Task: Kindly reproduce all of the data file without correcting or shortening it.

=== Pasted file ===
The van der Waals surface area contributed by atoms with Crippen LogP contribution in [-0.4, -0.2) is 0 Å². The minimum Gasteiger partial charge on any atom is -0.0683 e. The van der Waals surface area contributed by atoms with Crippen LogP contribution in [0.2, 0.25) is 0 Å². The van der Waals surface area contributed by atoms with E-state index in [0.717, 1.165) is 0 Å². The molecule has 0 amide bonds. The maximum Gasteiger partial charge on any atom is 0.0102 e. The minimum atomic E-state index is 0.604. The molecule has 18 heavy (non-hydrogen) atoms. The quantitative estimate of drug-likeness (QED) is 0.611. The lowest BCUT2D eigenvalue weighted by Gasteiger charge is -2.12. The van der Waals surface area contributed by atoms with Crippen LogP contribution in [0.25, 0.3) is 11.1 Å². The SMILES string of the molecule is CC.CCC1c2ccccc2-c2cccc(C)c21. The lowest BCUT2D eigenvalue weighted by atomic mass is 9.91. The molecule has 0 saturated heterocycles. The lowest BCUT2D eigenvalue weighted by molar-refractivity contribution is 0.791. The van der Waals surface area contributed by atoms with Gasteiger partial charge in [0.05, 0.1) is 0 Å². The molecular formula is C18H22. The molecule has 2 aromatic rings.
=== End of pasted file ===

The van der Waals surface area contributed by atoms with Crippen LogP contribution in [-0.4, -0.2) is 0 Å². The minimum Gasteiger partial charge on any atom is -0.0683 e. The van der Waals surface area contributed by atoms with Crippen LogP contribution in [0.2, 0.25) is 0 Å². The van der Waals surface area contributed by atoms with E-state index in [0.717, 1.165) is 0 Å². The molecule has 0 amide bonds. The maximum Gasteiger partial charge on any atom is 0.0102 e. The minimum atomic E-state index is 0.604. The molecule has 18 heavy (non-hydrogen) atoms. The quantitative estimate of drug-likeness (QED) is 0.611. The lowest BCUT2D eigenvalue weighted by Gasteiger charge is -2.12. The van der Waals surface area contributed by atoms with Crippen LogP contribution in [0.25, 0.3) is 11.1 Å². The SMILES string of the molecule is CC.CCC1c2ccccc2-c2cccc(C)c21. The lowest BCUT2D eigenvalue weighted by atomic mass is 9.91. The molecule has 0 saturated heterocycles. The lowest BCUT2D eigenvalue weighted by molar-refractivity contribution is 0.791. The van der Waals surface area contributed by atoms with Gasteiger partial charge in [0.05, 0.1) is 0 Å². The molecular formula is C18H22. The molecule has 2 aromatic rings.